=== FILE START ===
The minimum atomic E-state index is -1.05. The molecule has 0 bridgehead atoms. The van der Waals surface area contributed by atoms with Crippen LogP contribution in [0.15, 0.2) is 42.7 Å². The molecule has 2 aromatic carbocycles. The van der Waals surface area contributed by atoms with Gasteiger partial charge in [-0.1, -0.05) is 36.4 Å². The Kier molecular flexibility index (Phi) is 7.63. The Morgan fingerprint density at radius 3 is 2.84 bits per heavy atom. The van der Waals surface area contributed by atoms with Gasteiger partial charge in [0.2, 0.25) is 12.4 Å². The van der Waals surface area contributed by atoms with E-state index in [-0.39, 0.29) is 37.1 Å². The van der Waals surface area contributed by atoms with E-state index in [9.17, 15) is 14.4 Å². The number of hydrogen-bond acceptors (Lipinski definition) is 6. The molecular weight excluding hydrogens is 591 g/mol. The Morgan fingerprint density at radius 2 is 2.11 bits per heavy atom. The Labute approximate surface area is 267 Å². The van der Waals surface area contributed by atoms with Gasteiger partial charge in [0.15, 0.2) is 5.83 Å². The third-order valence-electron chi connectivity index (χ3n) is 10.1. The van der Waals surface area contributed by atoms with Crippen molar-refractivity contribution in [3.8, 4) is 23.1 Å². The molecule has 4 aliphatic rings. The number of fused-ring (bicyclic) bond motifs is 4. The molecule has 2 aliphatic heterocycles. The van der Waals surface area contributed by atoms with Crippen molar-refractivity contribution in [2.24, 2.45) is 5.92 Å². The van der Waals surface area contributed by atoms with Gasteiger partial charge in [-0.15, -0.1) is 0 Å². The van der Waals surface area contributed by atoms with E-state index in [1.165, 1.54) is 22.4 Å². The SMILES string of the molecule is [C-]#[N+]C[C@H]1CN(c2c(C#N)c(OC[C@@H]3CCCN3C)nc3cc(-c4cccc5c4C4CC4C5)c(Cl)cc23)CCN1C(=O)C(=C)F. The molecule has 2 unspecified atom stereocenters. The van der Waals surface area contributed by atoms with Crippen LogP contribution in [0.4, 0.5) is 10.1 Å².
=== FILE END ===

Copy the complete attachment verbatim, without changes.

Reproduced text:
The minimum atomic E-state index is -1.05. The molecule has 0 bridgehead atoms. The van der Waals surface area contributed by atoms with Crippen LogP contribution in [0.15, 0.2) is 42.7 Å². The molecule has 2 aromatic carbocycles. The van der Waals surface area contributed by atoms with Gasteiger partial charge in [-0.1, -0.05) is 36.4 Å². The Kier molecular flexibility index (Phi) is 7.63. The Morgan fingerprint density at radius 3 is 2.84 bits per heavy atom. The van der Waals surface area contributed by atoms with Gasteiger partial charge in [0.2, 0.25) is 12.4 Å². The van der Waals surface area contributed by atoms with E-state index in [-0.39, 0.29) is 37.1 Å². The van der Waals surface area contributed by atoms with E-state index in [9.17, 15) is 14.4 Å². The number of hydrogen-bond acceptors (Lipinski definition) is 6. The molecular weight excluding hydrogens is 591 g/mol. The Morgan fingerprint density at radius 2 is 2.11 bits per heavy atom. The Labute approximate surface area is 267 Å². The van der Waals surface area contributed by atoms with Gasteiger partial charge in [0.15, 0.2) is 5.83 Å². The third-order valence-electron chi connectivity index (χ3n) is 10.1. The van der Waals surface area contributed by atoms with Crippen molar-refractivity contribution in [3.8, 4) is 23.1 Å². The molecule has 4 aliphatic rings. The number of fused-ring (bicyclic) bond motifs is 4. The molecule has 2 aliphatic heterocycles. The van der Waals surface area contributed by atoms with Crippen molar-refractivity contribution in [2.24, 2.45) is 5.92 Å². The van der Waals surface area contributed by atoms with Gasteiger partial charge in [-0.15, -0.1) is 0 Å². The van der Waals surface area contributed by atoms with E-state index in [1.165, 1.54) is 22.4 Å². The SMILES string of the molecule is [C-]#[N+]C[C@H]1CN(c2c(C#N)c(OC[C@@H]3CCCN3C)nc3cc(-c4cccc5c4C4CC4C5)c(Cl)cc23)CCN1C(=O)C(=C)F. The molecule has 2 unspecified atom stereocenters. The van der Waals surface area contributed by atoms with Crippen LogP contribution in [0.4, 0.5) is 10.1 Å².